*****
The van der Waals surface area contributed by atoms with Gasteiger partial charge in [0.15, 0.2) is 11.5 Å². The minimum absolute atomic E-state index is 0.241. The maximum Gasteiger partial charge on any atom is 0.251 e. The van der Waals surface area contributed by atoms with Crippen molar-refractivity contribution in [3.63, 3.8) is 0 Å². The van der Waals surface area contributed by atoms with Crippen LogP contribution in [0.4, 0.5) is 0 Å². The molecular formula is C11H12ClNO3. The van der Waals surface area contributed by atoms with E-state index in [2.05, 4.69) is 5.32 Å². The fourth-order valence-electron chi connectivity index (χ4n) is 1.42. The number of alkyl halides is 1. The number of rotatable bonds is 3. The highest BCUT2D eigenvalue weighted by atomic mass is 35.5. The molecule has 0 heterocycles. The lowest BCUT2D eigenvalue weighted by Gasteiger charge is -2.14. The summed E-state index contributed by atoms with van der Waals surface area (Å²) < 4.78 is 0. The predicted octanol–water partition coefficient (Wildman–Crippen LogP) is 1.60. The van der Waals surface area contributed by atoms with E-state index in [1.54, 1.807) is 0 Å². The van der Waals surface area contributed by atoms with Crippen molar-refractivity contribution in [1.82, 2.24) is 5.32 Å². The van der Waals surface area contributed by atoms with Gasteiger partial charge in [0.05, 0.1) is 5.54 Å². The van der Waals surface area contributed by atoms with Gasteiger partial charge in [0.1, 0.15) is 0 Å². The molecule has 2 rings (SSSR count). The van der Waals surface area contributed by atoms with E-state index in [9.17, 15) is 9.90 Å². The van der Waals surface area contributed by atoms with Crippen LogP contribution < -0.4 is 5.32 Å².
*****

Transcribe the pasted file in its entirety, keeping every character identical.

The van der Waals surface area contributed by atoms with Gasteiger partial charge in [0.15, 0.2) is 11.5 Å². The minimum absolute atomic E-state index is 0.241. The maximum Gasteiger partial charge on any atom is 0.251 e. The van der Waals surface area contributed by atoms with Crippen molar-refractivity contribution in [3.63, 3.8) is 0 Å². The van der Waals surface area contributed by atoms with Crippen LogP contribution in [0.4, 0.5) is 0 Å². The molecular formula is C11H12ClNO3. The van der Waals surface area contributed by atoms with E-state index in [2.05, 4.69) is 5.32 Å². The fourth-order valence-electron chi connectivity index (χ4n) is 1.42. The number of alkyl halides is 1. The number of rotatable bonds is 3. The highest BCUT2D eigenvalue weighted by atomic mass is 35.5. The molecule has 0 heterocycles. The lowest BCUT2D eigenvalue weighted by Gasteiger charge is -2.14. The summed E-state index contributed by atoms with van der Waals surface area (Å²) < 4.78 is 0. The predicted octanol–water partition coefficient (Wildman–Crippen LogP) is 1.60. The van der Waals surface area contributed by atoms with E-state index in [1.54, 1.807) is 0 Å². The van der Waals surface area contributed by atoms with Crippen molar-refractivity contribution in [1.82, 2.24) is 5.32 Å². The van der Waals surface area contributed by atoms with Gasteiger partial charge in [0.05, 0.1) is 5.54 Å². The van der Waals surface area contributed by atoms with Gasteiger partial charge in [0.1, 0.15) is 0 Å². The molecule has 2 rings (SSSR count). The van der Waals surface area contributed by atoms with E-state index in [9.17, 15) is 9.90 Å². The van der Waals surface area contributed by atoms with Crippen LogP contribution < -0.4 is 5.32 Å².